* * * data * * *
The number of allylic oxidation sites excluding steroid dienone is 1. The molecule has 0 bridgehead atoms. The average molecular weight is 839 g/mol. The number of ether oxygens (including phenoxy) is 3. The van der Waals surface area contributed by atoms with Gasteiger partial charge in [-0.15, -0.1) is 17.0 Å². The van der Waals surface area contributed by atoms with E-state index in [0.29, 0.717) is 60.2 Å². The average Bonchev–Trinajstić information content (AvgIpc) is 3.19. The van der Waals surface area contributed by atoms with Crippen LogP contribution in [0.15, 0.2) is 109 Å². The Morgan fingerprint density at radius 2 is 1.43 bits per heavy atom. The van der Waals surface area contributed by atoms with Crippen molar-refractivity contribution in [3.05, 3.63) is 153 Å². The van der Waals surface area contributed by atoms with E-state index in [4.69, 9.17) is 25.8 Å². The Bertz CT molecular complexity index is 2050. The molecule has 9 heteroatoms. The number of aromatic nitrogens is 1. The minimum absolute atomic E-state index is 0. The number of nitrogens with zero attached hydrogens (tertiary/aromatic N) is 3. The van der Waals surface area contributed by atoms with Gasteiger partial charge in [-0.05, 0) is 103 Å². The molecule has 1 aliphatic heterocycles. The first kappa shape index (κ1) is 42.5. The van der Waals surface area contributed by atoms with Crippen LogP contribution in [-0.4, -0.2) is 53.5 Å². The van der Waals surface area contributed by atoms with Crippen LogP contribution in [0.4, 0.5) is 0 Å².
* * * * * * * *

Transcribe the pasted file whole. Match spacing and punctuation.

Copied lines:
The number of allylic oxidation sites excluding steroid dienone is 1. The molecule has 0 bridgehead atoms. The average molecular weight is 839 g/mol. The number of ether oxygens (including phenoxy) is 3. The van der Waals surface area contributed by atoms with Gasteiger partial charge in [-0.15, -0.1) is 17.0 Å². The van der Waals surface area contributed by atoms with E-state index in [0.29, 0.717) is 60.2 Å². The average Bonchev–Trinajstić information content (AvgIpc) is 3.19. The van der Waals surface area contributed by atoms with Crippen LogP contribution in [0.15, 0.2) is 109 Å². The Morgan fingerprint density at radius 2 is 1.43 bits per heavy atom. The van der Waals surface area contributed by atoms with Crippen molar-refractivity contribution in [3.05, 3.63) is 153 Å². The van der Waals surface area contributed by atoms with E-state index in [4.69, 9.17) is 25.8 Å². The Bertz CT molecular complexity index is 2050. The molecule has 9 heteroatoms. The number of aromatic nitrogens is 1. The minimum absolute atomic E-state index is 0. The number of nitrogens with zero attached hydrogens (tertiary/aromatic N) is 3. The van der Waals surface area contributed by atoms with Gasteiger partial charge in [-0.05, 0) is 103 Å². The molecule has 1 aliphatic heterocycles. The first kappa shape index (κ1) is 42.5. The van der Waals surface area contributed by atoms with Crippen LogP contribution in [-0.4, -0.2) is 53.5 Å². The van der Waals surface area contributed by atoms with Crippen LogP contribution in [0.4, 0.5) is 0 Å².